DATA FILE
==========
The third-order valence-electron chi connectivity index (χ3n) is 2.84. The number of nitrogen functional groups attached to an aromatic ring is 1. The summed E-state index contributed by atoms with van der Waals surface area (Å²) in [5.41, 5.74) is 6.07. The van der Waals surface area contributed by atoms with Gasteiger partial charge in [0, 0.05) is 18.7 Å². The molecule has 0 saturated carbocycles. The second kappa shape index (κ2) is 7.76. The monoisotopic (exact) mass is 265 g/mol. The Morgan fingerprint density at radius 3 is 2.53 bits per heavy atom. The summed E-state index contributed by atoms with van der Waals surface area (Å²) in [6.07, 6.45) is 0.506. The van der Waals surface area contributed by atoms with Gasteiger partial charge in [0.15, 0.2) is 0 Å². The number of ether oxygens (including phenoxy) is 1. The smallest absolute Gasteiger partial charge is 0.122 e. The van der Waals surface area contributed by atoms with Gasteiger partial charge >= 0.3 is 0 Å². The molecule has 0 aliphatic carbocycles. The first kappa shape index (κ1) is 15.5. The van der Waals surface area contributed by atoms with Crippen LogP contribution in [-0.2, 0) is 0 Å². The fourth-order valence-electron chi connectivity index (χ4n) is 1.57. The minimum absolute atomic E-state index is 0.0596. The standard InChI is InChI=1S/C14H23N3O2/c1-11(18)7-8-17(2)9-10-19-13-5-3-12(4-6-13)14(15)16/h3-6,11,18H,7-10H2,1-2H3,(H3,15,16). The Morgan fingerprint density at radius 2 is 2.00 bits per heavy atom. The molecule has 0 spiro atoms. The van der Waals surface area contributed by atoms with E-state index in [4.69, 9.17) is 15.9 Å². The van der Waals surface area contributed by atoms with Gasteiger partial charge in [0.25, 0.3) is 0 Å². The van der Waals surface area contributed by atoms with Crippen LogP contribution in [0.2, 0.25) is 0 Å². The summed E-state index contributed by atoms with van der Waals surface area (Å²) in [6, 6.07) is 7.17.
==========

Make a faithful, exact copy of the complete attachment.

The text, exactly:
The third-order valence-electron chi connectivity index (χ3n) is 2.84. The number of nitrogen functional groups attached to an aromatic ring is 1. The summed E-state index contributed by atoms with van der Waals surface area (Å²) in [5.41, 5.74) is 6.07. The van der Waals surface area contributed by atoms with Gasteiger partial charge in [0, 0.05) is 18.7 Å². The molecule has 0 saturated carbocycles. The second kappa shape index (κ2) is 7.76. The monoisotopic (exact) mass is 265 g/mol. The Morgan fingerprint density at radius 3 is 2.53 bits per heavy atom. The summed E-state index contributed by atoms with van der Waals surface area (Å²) in [6.07, 6.45) is 0.506. The van der Waals surface area contributed by atoms with Gasteiger partial charge in [0.15, 0.2) is 0 Å². The number of ether oxygens (including phenoxy) is 1. The smallest absolute Gasteiger partial charge is 0.122 e. The van der Waals surface area contributed by atoms with Gasteiger partial charge >= 0.3 is 0 Å². The molecule has 0 aliphatic carbocycles. The first kappa shape index (κ1) is 15.5. The van der Waals surface area contributed by atoms with Crippen LogP contribution in [-0.2, 0) is 0 Å². The fourth-order valence-electron chi connectivity index (χ4n) is 1.57. The minimum absolute atomic E-state index is 0.0596. The standard InChI is InChI=1S/C14H23N3O2/c1-11(18)7-8-17(2)9-10-19-13-5-3-12(4-6-13)14(15)16/h3-6,11,18H,7-10H2,1-2H3,(H3,15,16). The Morgan fingerprint density at radius 2 is 2.00 bits per heavy atom. The molecule has 0 spiro atoms. The van der Waals surface area contributed by atoms with E-state index in [4.69, 9.17) is 15.9 Å². The van der Waals surface area contributed by atoms with Gasteiger partial charge in [0.25, 0.3) is 0 Å². The van der Waals surface area contributed by atoms with Crippen LogP contribution in [0.2, 0.25) is 0 Å². The summed E-state index contributed by atoms with van der Waals surface area (Å²) in [6, 6.07) is 7.17.